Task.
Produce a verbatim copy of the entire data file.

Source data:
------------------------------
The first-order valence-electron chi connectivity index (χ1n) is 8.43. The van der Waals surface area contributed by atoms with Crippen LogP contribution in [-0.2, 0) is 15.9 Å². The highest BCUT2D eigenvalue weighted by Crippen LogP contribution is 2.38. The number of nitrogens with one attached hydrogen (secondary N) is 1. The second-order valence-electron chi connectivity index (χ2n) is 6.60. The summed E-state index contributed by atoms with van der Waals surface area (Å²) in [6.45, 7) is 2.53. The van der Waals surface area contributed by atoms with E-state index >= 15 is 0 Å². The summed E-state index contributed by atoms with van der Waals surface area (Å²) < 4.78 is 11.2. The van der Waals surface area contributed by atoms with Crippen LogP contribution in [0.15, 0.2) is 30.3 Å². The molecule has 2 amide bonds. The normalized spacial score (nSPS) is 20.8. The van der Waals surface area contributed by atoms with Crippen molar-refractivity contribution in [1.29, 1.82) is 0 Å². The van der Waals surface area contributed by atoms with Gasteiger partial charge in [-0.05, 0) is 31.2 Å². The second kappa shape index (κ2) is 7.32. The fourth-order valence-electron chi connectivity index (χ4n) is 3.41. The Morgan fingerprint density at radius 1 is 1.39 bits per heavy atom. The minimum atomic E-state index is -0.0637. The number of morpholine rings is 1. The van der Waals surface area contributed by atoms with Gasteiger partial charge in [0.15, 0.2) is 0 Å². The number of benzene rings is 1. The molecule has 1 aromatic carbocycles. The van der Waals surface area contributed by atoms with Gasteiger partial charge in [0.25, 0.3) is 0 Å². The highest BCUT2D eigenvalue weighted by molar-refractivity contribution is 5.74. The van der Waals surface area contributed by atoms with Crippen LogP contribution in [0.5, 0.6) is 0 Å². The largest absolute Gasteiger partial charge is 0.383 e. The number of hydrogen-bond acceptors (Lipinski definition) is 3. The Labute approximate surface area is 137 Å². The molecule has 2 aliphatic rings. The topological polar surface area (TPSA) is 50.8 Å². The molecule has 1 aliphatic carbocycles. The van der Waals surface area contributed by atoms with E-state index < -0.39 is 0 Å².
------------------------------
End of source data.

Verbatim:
The first-order valence-electron chi connectivity index (χ1n) is 8.43. The van der Waals surface area contributed by atoms with Crippen LogP contribution in [-0.2, 0) is 15.9 Å². The highest BCUT2D eigenvalue weighted by Crippen LogP contribution is 2.38. The number of nitrogens with one attached hydrogen (secondary N) is 1. The second-order valence-electron chi connectivity index (χ2n) is 6.60. The summed E-state index contributed by atoms with van der Waals surface area (Å²) in [6.45, 7) is 2.53. The van der Waals surface area contributed by atoms with E-state index >= 15 is 0 Å². The summed E-state index contributed by atoms with van der Waals surface area (Å²) < 4.78 is 11.2. The van der Waals surface area contributed by atoms with Crippen LogP contribution in [0.15, 0.2) is 30.3 Å². The molecule has 2 amide bonds. The normalized spacial score (nSPS) is 20.8. The van der Waals surface area contributed by atoms with Crippen molar-refractivity contribution in [1.29, 1.82) is 0 Å². The van der Waals surface area contributed by atoms with Gasteiger partial charge in [-0.05, 0) is 31.2 Å². The second kappa shape index (κ2) is 7.32. The fourth-order valence-electron chi connectivity index (χ4n) is 3.41. The Morgan fingerprint density at radius 1 is 1.39 bits per heavy atom. The minimum atomic E-state index is -0.0637. The number of morpholine rings is 1. The van der Waals surface area contributed by atoms with Gasteiger partial charge in [0.15, 0.2) is 0 Å². The number of benzene rings is 1. The molecule has 1 aromatic carbocycles. The van der Waals surface area contributed by atoms with Gasteiger partial charge in [0.25, 0.3) is 0 Å². The highest BCUT2D eigenvalue weighted by molar-refractivity contribution is 5.74. The van der Waals surface area contributed by atoms with Crippen LogP contribution in [0.5, 0.6) is 0 Å². The largest absolute Gasteiger partial charge is 0.383 e. The number of hydrogen-bond acceptors (Lipinski definition) is 3. The Labute approximate surface area is 137 Å². The molecule has 2 aliphatic rings. The topological polar surface area (TPSA) is 50.8 Å². The molecule has 1 aliphatic carbocycles. The van der Waals surface area contributed by atoms with E-state index < -0.39 is 0 Å².